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Asiya Andrabi and Sofi Fehmeeda moved the Delhi High Court challenging the Patiala House Court's order that dismissed their appeals against the seizure of their house and car, respectively.
The Delhi High Court on Wednesday sought the National Investigation Agency's (NIA) response to a plea filed by Kashmiri separatists Asiya Andrabi and Sofi Fehmeeda challenging NIA’s decision to seize their property in Jammu and Kashmir’s Srinagar.
The court was hearing a plea filed by two Kashmiri separatists challenging the Patiala House Court's order that dismissed their appeals against the seizure of their house and car, respectively.
A division bench of Justice Mukta Gupta and Justice Anish Dayal issued notice to NIA on the plea and listed the matter for hearing on September 28, 2022.
Andrabi is the leader of the banned terrorist organization, Dukhtaran-e-Millat, which advocates for the violent secession of Jammu and Kashmir from India. She has been charged with violating the provisions of Unlawful Activities Prevention Act (UAPA).
In 2019 the NIA issued attachments orders for the seizure of Andrabi's house and her associate Fehmeeda's car, alleging that these properties were proceeds of terrorism and were used to further terrorist activities.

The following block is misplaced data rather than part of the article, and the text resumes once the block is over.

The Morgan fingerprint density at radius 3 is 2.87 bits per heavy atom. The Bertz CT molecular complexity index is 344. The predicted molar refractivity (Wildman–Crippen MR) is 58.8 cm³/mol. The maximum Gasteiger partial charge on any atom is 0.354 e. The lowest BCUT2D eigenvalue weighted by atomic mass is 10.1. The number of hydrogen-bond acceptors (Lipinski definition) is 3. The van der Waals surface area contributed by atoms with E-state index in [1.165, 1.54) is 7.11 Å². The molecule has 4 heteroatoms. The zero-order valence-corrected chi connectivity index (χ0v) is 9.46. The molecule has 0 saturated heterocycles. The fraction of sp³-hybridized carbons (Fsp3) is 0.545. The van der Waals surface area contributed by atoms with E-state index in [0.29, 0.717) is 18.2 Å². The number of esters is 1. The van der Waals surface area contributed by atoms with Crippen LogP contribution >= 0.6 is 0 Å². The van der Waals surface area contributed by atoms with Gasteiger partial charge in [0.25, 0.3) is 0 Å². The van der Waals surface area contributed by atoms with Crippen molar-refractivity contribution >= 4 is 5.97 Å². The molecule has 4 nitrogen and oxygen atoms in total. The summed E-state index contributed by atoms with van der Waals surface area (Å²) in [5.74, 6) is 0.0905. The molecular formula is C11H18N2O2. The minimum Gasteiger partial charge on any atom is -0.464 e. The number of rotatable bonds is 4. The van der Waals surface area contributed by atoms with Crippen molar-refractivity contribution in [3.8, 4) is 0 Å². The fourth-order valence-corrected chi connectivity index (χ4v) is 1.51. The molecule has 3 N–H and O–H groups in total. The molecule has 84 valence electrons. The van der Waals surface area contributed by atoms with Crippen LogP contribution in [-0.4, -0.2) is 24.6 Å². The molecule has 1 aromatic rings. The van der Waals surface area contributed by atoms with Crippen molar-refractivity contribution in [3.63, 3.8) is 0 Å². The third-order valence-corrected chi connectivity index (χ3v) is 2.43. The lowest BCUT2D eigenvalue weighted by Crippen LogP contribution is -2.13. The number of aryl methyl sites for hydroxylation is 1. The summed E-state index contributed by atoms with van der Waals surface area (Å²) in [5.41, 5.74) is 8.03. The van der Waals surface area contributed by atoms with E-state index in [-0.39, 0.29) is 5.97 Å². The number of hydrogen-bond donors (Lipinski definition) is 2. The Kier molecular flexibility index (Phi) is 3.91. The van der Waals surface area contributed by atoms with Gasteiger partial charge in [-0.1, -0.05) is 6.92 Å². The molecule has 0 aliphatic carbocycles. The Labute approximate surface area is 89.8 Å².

Andrabi in her plea argued that the Patiala House Court, Delhi, rather than ruling on the legality of the challenged order, provided its own opinion on why the house should have been seized.
She added that the special judge erroneously concluded that because she gave an interview in her home, it could be considered her office.
She further claimed in the plea that giving an interview does not constitute terrorist activity.
Furthermore, Fahmeeda claimed that the special judge incorrectly concluded that driving a car is a terrorist act.
"It is submitted that not every activity by a Proscribed Organization can be termed as a terrorist activity or a prohibited activity," Fahmeeda argued in her plea.
She further added that the special judge assumed that the car was used for terrorist activities despite the lack of evidence.
[Source: Financial Express]
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